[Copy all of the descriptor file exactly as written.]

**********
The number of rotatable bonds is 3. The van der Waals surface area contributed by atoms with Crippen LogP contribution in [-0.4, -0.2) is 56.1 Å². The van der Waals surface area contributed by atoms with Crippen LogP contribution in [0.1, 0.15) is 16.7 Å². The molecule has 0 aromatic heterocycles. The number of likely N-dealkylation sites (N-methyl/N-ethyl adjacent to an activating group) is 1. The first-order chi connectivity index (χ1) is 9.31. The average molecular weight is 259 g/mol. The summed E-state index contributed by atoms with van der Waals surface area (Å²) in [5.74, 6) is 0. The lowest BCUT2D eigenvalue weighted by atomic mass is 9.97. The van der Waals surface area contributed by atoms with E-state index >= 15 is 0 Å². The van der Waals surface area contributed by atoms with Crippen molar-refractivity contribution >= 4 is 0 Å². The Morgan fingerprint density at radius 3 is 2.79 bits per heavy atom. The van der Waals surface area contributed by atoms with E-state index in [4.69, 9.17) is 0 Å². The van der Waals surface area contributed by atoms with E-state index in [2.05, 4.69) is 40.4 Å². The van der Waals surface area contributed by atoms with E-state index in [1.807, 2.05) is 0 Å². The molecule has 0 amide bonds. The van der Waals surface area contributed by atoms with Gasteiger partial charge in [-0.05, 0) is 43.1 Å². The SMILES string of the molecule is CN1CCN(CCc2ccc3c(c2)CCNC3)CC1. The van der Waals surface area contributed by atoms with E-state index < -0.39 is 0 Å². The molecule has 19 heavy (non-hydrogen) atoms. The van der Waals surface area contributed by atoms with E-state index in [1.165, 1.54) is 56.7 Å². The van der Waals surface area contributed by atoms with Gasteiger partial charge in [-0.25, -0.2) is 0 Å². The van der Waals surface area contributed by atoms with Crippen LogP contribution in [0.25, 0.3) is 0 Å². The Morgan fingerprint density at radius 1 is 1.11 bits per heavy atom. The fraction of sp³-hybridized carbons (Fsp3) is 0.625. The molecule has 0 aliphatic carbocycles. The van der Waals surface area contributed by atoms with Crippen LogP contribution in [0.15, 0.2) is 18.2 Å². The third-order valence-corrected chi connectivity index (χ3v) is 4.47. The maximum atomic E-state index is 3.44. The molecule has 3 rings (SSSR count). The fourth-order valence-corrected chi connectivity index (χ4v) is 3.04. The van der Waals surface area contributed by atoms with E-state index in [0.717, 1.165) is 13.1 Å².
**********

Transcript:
The number of rotatable bonds is 3. The van der Waals surface area contributed by atoms with Crippen LogP contribution in [-0.4, -0.2) is 56.1 Å². The van der Waals surface area contributed by atoms with Crippen LogP contribution in [0.1, 0.15) is 16.7 Å². The molecule has 0 aromatic heterocycles. The number of likely N-dealkylation sites (N-methyl/N-ethyl adjacent to an activating group) is 1. The first-order chi connectivity index (χ1) is 9.31. The average molecular weight is 259 g/mol. The summed E-state index contributed by atoms with van der Waals surface area (Å²) in [5.74, 6) is 0. The lowest BCUT2D eigenvalue weighted by atomic mass is 9.97. The van der Waals surface area contributed by atoms with E-state index >= 15 is 0 Å². The van der Waals surface area contributed by atoms with Crippen molar-refractivity contribution >= 4 is 0 Å². The Morgan fingerprint density at radius 3 is 2.79 bits per heavy atom. The van der Waals surface area contributed by atoms with E-state index in [4.69, 9.17) is 0 Å². The van der Waals surface area contributed by atoms with E-state index in [2.05, 4.69) is 40.4 Å². The van der Waals surface area contributed by atoms with E-state index in [1.807, 2.05) is 0 Å². The molecule has 0 amide bonds. The van der Waals surface area contributed by atoms with Gasteiger partial charge in [-0.05, 0) is 43.1 Å². The SMILES string of the molecule is CN1CCN(CCc2ccc3c(c2)CCNC3)CC1. The van der Waals surface area contributed by atoms with E-state index < -0.39 is 0 Å². The molecule has 19 heavy (non-hydrogen) atoms. The van der Waals surface area contributed by atoms with E-state index in [1.165, 1.54) is 56.7 Å². The van der Waals surface area contributed by atoms with Gasteiger partial charge in [-0.25, -0.2) is 0 Å². The van der Waals surface area contributed by atoms with Crippen LogP contribution in [0.25, 0.3) is 0 Å². The Morgan fingerprint density at radius 1 is 1.11 bits per heavy atom. The fraction of sp³-hybridized carbons (Fsp3) is 0.625. The molecule has 0 aliphatic carbocycles. The van der Waals surface area contributed by atoms with Crippen LogP contribution in [0.15, 0.2) is 18.2 Å². The third-order valence-corrected chi connectivity index (χ3v) is 4.47. The maximum atomic E-state index is 3.44. The molecule has 3 rings (SSSR count). The fourth-order valence-corrected chi connectivity index (χ4v) is 3.04. The van der Waals surface area contributed by atoms with E-state index in [0.717, 1.165) is 13.1 Å².